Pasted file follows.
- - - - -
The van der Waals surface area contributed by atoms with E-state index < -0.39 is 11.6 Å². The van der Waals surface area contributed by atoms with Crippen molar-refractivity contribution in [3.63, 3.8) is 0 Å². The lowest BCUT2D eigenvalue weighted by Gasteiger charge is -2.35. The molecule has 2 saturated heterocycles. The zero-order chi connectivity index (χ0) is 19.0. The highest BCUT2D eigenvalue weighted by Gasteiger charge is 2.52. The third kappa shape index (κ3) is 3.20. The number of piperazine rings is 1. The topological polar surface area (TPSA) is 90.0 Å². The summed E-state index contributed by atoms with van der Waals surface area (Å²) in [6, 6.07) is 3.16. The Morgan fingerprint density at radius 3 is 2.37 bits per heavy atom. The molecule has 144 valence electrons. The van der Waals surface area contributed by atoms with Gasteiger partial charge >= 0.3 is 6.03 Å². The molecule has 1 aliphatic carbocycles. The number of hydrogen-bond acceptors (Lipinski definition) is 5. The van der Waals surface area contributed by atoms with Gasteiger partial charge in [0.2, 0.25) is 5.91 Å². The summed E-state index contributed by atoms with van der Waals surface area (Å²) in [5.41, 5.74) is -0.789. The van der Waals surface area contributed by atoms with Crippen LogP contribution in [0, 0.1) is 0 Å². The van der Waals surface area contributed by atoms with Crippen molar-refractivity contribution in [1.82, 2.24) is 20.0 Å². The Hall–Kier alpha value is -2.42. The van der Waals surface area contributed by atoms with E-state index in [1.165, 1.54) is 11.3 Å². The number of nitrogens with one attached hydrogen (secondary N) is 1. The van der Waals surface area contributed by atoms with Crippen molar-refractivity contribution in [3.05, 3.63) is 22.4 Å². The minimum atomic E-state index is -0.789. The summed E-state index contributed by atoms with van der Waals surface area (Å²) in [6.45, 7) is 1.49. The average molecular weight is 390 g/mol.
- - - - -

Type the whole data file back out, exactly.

The van der Waals surface area contributed by atoms with E-state index < -0.39 is 11.6 Å². The van der Waals surface area contributed by atoms with Crippen molar-refractivity contribution in [3.63, 3.8) is 0 Å². The lowest BCUT2D eigenvalue weighted by Gasteiger charge is -2.35. The molecule has 2 saturated heterocycles. The zero-order chi connectivity index (χ0) is 19.0. The highest BCUT2D eigenvalue weighted by Gasteiger charge is 2.52. The third kappa shape index (κ3) is 3.20. The number of piperazine rings is 1. The topological polar surface area (TPSA) is 90.0 Å². The summed E-state index contributed by atoms with van der Waals surface area (Å²) in [6, 6.07) is 3.16. The Morgan fingerprint density at radius 3 is 2.37 bits per heavy atom. The molecule has 144 valence electrons. The van der Waals surface area contributed by atoms with Gasteiger partial charge >= 0.3 is 6.03 Å². The molecule has 1 aliphatic carbocycles. The number of hydrogen-bond acceptors (Lipinski definition) is 5. The van der Waals surface area contributed by atoms with Gasteiger partial charge in [0.2, 0.25) is 5.91 Å². The summed E-state index contributed by atoms with van der Waals surface area (Å²) in [5.41, 5.74) is -0.789. The van der Waals surface area contributed by atoms with Crippen LogP contribution in [0, 0.1) is 0 Å². The van der Waals surface area contributed by atoms with Crippen molar-refractivity contribution in [1.82, 2.24) is 20.0 Å². The Hall–Kier alpha value is -2.42. The van der Waals surface area contributed by atoms with E-state index in [1.165, 1.54) is 11.3 Å². The number of nitrogens with one attached hydrogen (secondary N) is 1. The van der Waals surface area contributed by atoms with Crippen molar-refractivity contribution in [3.05, 3.63) is 22.4 Å². The minimum atomic E-state index is -0.789. The summed E-state index contributed by atoms with van der Waals surface area (Å²) in [6.45, 7) is 1.49. The average molecular weight is 390 g/mol.